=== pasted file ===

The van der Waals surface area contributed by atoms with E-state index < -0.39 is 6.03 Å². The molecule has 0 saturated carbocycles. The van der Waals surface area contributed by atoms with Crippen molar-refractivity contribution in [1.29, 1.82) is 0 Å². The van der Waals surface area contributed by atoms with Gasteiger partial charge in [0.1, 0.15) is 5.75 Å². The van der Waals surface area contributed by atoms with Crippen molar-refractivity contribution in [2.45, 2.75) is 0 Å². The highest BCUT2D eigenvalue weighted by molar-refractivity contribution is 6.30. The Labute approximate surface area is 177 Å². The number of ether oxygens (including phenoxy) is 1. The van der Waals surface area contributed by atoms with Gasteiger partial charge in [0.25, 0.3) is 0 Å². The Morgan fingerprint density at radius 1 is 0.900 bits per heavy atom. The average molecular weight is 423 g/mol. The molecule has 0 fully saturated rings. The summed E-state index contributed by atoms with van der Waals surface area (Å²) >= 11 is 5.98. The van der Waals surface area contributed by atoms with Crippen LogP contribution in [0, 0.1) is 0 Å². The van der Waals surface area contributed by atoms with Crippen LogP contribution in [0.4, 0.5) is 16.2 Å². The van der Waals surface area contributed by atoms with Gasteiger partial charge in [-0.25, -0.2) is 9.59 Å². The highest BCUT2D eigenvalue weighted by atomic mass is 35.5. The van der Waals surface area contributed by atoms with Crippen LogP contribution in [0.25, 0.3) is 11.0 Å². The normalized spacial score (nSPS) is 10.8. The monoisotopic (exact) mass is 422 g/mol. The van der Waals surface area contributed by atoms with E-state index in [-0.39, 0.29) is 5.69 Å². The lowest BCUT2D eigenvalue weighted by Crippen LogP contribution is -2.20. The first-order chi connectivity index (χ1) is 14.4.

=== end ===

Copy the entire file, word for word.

The van der Waals surface area contributed by atoms with E-state index < -0.39 is 6.03 Å². The molecule has 0 saturated carbocycles. The van der Waals surface area contributed by atoms with Crippen molar-refractivity contribution in [1.29, 1.82) is 0 Å². The van der Waals surface area contributed by atoms with Gasteiger partial charge in [0.1, 0.15) is 5.75 Å². The van der Waals surface area contributed by atoms with Crippen molar-refractivity contribution in [2.45, 2.75) is 0 Å². The highest BCUT2D eigenvalue weighted by molar-refractivity contribution is 6.30. The Labute approximate surface area is 177 Å². The number of ether oxygens (including phenoxy) is 1. The van der Waals surface area contributed by atoms with Gasteiger partial charge in [0.25, 0.3) is 0 Å². The Morgan fingerprint density at radius 1 is 0.900 bits per heavy atom. The average molecular weight is 423 g/mol. The molecule has 0 fully saturated rings. The summed E-state index contributed by atoms with van der Waals surface area (Å²) >= 11 is 5.98. The van der Waals surface area contributed by atoms with Crippen LogP contribution in [0, 0.1) is 0 Å². The van der Waals surface area contributed by atoms with Crippen LogP contribution in [0.4, 0.5) is 16.2 Å². The van der Waals surface area contributed by atoms with Gasteiger partial charge in [-0.25, -0.2) is 9.59 Å². The highest BCUT2D eigenvalue weighted by atomic mass is 35.5. The van der Waals surface area contributed by atoms with Crippen LogP contribution in [0.25, 0.3) is 11.0 Å². The normalized spacial score (nSPS) is 10.8. The monoisotopic (exact) mass is 422 g/mol. The van der Waals surface area contributed by atoms with E-state index in [-0.39, 0.29) is 5.69 Å². The lowest BCUT2D eigenvalue weighted by Crippen LogP contribution is -2.20. The first-order chi connectivity index (χ1) is 14.4.